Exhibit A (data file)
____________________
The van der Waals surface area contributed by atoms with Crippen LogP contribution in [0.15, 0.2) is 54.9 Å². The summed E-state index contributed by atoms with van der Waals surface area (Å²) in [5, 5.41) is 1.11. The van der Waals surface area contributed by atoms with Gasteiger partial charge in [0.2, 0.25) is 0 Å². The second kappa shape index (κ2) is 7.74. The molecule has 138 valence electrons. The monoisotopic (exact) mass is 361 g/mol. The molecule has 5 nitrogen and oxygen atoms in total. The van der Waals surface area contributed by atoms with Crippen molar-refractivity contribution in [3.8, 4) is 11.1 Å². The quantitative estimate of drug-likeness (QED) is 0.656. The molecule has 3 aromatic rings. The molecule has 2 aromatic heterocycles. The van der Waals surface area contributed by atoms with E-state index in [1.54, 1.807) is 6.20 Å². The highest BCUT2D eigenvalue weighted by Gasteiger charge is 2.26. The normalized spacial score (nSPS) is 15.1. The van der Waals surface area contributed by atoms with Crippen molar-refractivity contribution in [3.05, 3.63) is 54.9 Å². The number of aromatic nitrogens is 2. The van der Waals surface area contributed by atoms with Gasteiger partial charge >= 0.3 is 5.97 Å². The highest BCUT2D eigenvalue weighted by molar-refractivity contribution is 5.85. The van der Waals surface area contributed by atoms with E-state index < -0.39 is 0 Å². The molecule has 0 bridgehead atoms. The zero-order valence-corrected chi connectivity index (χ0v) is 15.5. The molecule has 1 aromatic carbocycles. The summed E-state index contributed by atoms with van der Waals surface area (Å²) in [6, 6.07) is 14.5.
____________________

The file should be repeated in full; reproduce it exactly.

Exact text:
The van der Waals surface area contributed by atoms with Crippen LogP contribution in [0.15, 0.2) is 54.9 Å². The summed E-state index contributed by atoms with van der Waals surface area (Å²) in [5, 5.41) is 1.11. The van der Waals surface area contributed by atoms with Gasteiger partial charge in [0.2, 0.25) is 0 Å². The second kappa shape index (κ2) is 7.74. The molecule has 138 valence electrons. The monoisotopic (exact) mass is 361 g/mol. The molecule has 5 nitrogen and oxygen atoms in total. The van der Waals surface area contributed by atoms with Crippen molar-refractivity contribution in [3.8, 4) is 11.1 Å². The quantitative estimate of drug-likeness (QED) is 0.656. The molecule has 3 aromatic rings. The molecule has 2 aromatic heterocycles. The van der Waals surface area contributed by atoms with E-state index in [1.54, 1.807) is 6.20 Å². The highest BCUT2D eigenvalue weighted by Gasteiger charge is 2.26. The normalized spacial score (nSPS) is 15.1. The van der Waals surface area contributed by atoms with Crippen molar-refractivity contribution in [3.05, 3.63) is 54.9 Å². The number of aromatic nitrogens is 2. The van der Waals surface area contributed by atoms with Gasteiger partial charge >= 0.3 is 5.97 Å². The highest BCUT2D eigenvalue weighted by molar-refractivity contribution is 5.85. The van der Waals surface area contributed by atoms with E-state index < -0.39 is 0 Å². The molecule has 0 bridgehead atoms. The zero-order valence-corrected chi connectivity index (χ0v) is 15.5. The molecule has 1 aromatic carbocycles. The summed E-state index contributed by atoms with van der Waals surface area (Å²) in [6, 6.07) is 14.5.